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The Page 69 Test

It’s the Page 69 Test today: namely, what would any reader think if they opened your book to page 69?

Anybody who did that that for “The Lion and the Rose” would walk into the crossfires of a lethal female cat-fight. When a powerful man’s current girlfriend locks horns with his ex-girlfriend, sparks quite often fly . . . but what if the man in the middle is His Holiness the Pope?

(Though not this Pope!)

To read more, click here!

10 Tips For Living With A Writer

I really cackled when I wrote this guest post for Writerspace. I am sad to say that every single one of these examples is drawn from life, either mine or one of my writer pals’. Including Tip #1:

“Do not get freaked by your spouse’s Google search history when it pops up things like “testicle amputation techniques” or “how to kill a child and get away with it.” It’s all just research.”

To read the rest, click here!

Guest Blog: Borgia Madness

More guest blogging today, over on The Reading Frenzy! Topic? Why I write about the Borgias, which Borgia I’d most like to meet, and all the crazy things that make them tick:

“I couldn’t suppress a giggle when I wrote Giulia tearing her beautiful hair in frustration at yet another papal family crisis and crying out, `Maybe there’s a REASON Popes aren’t supposed to have families!’ She’s got a point there–Pope Francis today has quite enough to do without having to manage four children and a girlfriend!”

Though wouldn’t it be interesting if he did?

For more, click here!


Guest Blogger: A Writer Spouse Responds . . .

Friends and family will often get more worked up over a bad review than an author will. My husband is STILL fuming about my first one-star Amazon review, and it was more than three years ago. He knows better than to start flame wars on the internet defending the honor of my books, but it can be tough sometimes for a writer spouse to take the high road.

A while back, I posted my annual “I Hated Your Book” blog post – my top-ten list of the bad, the ugly, and the just plain weird reviews I received in 2012. I rephrase everything for anonymity, and I have fun posting the replies I wish I could shoot back in person. And today, since it’s all in anonymous fun anyway, I’ve given my husband permission to make his own responses. Just this once . . .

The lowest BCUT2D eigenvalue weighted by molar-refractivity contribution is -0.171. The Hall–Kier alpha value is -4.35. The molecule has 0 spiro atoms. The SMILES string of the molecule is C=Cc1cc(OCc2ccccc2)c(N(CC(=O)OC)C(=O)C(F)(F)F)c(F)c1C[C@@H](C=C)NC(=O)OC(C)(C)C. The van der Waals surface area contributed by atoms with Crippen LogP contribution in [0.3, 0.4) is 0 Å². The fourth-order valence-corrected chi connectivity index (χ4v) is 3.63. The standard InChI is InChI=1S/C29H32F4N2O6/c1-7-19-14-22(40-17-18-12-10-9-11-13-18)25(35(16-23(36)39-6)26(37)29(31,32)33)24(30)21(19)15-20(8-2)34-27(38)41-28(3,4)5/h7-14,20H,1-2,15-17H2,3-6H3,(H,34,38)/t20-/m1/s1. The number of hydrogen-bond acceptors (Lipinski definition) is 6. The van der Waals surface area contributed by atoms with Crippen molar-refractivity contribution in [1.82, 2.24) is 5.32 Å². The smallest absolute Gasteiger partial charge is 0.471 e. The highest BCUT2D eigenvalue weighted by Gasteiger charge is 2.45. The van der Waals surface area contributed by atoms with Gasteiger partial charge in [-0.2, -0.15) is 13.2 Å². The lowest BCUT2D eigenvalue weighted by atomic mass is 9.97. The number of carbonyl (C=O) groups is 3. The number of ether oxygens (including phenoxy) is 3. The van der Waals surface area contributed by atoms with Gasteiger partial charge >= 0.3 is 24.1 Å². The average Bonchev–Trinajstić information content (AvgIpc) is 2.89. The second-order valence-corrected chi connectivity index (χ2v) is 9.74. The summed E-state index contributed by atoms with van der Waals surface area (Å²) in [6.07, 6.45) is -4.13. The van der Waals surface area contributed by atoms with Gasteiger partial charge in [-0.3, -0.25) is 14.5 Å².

1.  Cringeworthy bodiceripping lovestory.

Please locate said bodices for me. As Kate’s husband and critique partner, I have seen every iteration of these books from their raw ideas to their finished forms, and I simply cannot live with myself if I, as the first and initial editor, missed a SINGLE BODICE. Help me, O Un-hyphenated Reader….you’re my only hope.

2.  I bought your book at the same time as Stephanie Dray’s Song of the Nile. Hers is slightly less boring than yours. 

Yeah, so Stephanie’s a good friend to my wife and me, and normally I’d back her up to the hilt. But when it comes to my wife being compared to other women, Kate is always the most talented, most beautiful, classiest, *every awesome thing ever*. Sorry to ditch you on this one, Stephanie.

3.  I hated the way all the women in this book were accused of being sluts whenever they stepped outside the rules. I mean, I guess it was historically accurate, but it bothered me way too much to finish the book.

So let me get this straight……’re irritated by historical accuracy in a historical novel that you very probably located in the “Historical Fiction” section of your bookstore or library? Hold on, I think I can help……….one sec……..looking around………..OK! Here we go! THIS should be more your speed for right now.

4.  I heart the hero Vix! He’s just so badass the way he stopped at nothing to get what he wanted. I didn’t like the heroine at all, though; she was so self-centered the way she plowed through life just trying to get her own way.

Um…..thanks? Kate based the hero on me, so I guess you tangentially complimented me there. On the other hand, your comment just convinced me that you’re schizophrenic, so I’m not really sure how to take it. *slowly puts hands in the air and backs away very carefully*

5.  There was such foul language in this book, I just couldn’t stand it.

Yeah, because the hero of this book is a soldier–and as a military man myself, let me ______ reassure you that ________ military men do NOT _______ swear. Not in ____ ancient Rome, not ____ now, not in any ____ era. We ________ speak __________ forcefully and loudly, _____ yeah, but we do NOT use _______ language. Never ____ ever.